Our public domain is now dominated by such visual and sonic symbolism. One cannot escape the predominant Hindutva signs in our society. Our private domain is determined by these changed public domains. We start believing in this symbolism and automatically anything that is alien to it (actively and passively) happens to appear as social irritants rather than inclusive symbols. For example, a group of small girls going to a Madrasa to learn Koran, completely clad in cute little Burqas suddenly becomes an offensive scene while we thoroughly enjoy our little girls wear Hindu bridal dresses and imitate as if they were about to be led to a nuptial chamber. This kind of imbalanced views, in fact should be resisted and protested by the newspapers. There should be strong editorials against such propagations and proliferations of the male dominated Hindutva symbolism in our society. Instead what do these newspapers do? Irrespective of ideologies, they replicate this symbolism in their news and views. This further determines both the public and private domains. It was so disheartening to see, while I was doing a village survey recently, Hindu families having calling bells that shouts ‘Om Bhur Bhuvasvaha’ and Muslim houses having the calling bells ringing out, ‘Allahu Akbar.’

What has happened to our society? I would say, this condition is brought in by our newspapers. They spend so many reams of paper and so many bottles of ink over publishing the festival and ritual news of inconspicuous temples that have come up like mushrooms during the last ten years. It is a fall out of the hate propaganda created by the Hindutva forces. While our political parties of different kinds failed in stopping this cancerous spreading, this was the direct responsibility of the newspapers. They have failed absolutely in this case. To make matters worse, they have become the mouth pieces of these Hindutva ranting and raving, shamelessly. They have started talking about castes and creeds, and they have never failed in politicizing the caste. While we can accept it, we just cannot accept how they take the caste discrepancies in our society into the Hindutva fold and make it a larger Hindu issue, as if everything that has happened so far, including the caste issues, is a self generated thing and a great wrong committed against the Hindu community (but they never say in clear terms who committed this wrong. Who, Muslims? Say it please, how).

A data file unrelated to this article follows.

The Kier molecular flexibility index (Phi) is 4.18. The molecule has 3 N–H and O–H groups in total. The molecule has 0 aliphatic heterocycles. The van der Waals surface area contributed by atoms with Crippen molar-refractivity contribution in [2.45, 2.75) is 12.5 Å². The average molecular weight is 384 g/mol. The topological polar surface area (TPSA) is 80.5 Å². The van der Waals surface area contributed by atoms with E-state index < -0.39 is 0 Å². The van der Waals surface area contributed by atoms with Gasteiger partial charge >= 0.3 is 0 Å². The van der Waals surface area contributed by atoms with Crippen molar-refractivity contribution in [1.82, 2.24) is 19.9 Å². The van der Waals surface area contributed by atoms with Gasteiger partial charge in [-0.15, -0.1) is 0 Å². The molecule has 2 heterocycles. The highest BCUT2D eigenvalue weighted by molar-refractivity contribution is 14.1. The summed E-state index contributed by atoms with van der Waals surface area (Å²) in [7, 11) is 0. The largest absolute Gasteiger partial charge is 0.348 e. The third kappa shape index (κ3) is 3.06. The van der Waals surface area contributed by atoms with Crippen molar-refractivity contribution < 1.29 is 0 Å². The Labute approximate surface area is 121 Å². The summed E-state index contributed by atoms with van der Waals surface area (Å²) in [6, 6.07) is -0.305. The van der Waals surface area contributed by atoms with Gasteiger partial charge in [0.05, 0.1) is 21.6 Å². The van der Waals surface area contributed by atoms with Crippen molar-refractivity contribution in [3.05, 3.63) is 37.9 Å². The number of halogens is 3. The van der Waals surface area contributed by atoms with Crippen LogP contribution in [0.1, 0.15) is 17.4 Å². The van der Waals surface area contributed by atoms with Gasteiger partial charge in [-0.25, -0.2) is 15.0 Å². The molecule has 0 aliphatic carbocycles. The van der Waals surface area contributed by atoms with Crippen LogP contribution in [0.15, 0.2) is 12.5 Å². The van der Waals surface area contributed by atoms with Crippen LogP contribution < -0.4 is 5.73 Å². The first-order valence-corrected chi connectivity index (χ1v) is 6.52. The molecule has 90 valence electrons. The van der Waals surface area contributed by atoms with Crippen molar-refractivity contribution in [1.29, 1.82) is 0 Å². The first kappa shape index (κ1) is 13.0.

(Kerala Kaumudi Managing Editor releasing the first copy of the Onam special at Attukal Shrine)

I have been thinking about responding to your letter to the editor which has become viral within a day. I am happy for that. In fact I am happy because a person like you is still active in our society while some of the women writers in Kerala have already worn saffron shawls. Today morning I saw the classic stroke and I could not help but articulating my views on it to anybody whom I met today. And by evening I am writing this to you. When I opened today’s Kerala Kaumudi, a dear Newspaper that publishes my articles once in a while, and saw on the very first page at the top left where one starts the movement of his/her eye (technically speaking), a soft pastel image of the Lord Ganesh, as today is a special day for him. I was a bit down after seeing it. I thought it could have gone down or in the inside page (okay, I told myself, may be this is what the people want). I skipped so many bits of news that proclaim divine presence in our society and finally reached the last page. I could not believe my eyes. There the Managing Editor of the News Paper releasing the Onam Special of Kerala Kaumudi at the Attukal Shrine giving the first copy to the head priest there.

May be I want to stop subscribing Kerala Kaumudi. Will I? Should I?

Yours faithfully,


PS: From Trivandrum to my village, I heard at least twenty different singers singing a variety of new ‘histories’ about Lord Ganesha in more or less the same tune. 

No comments: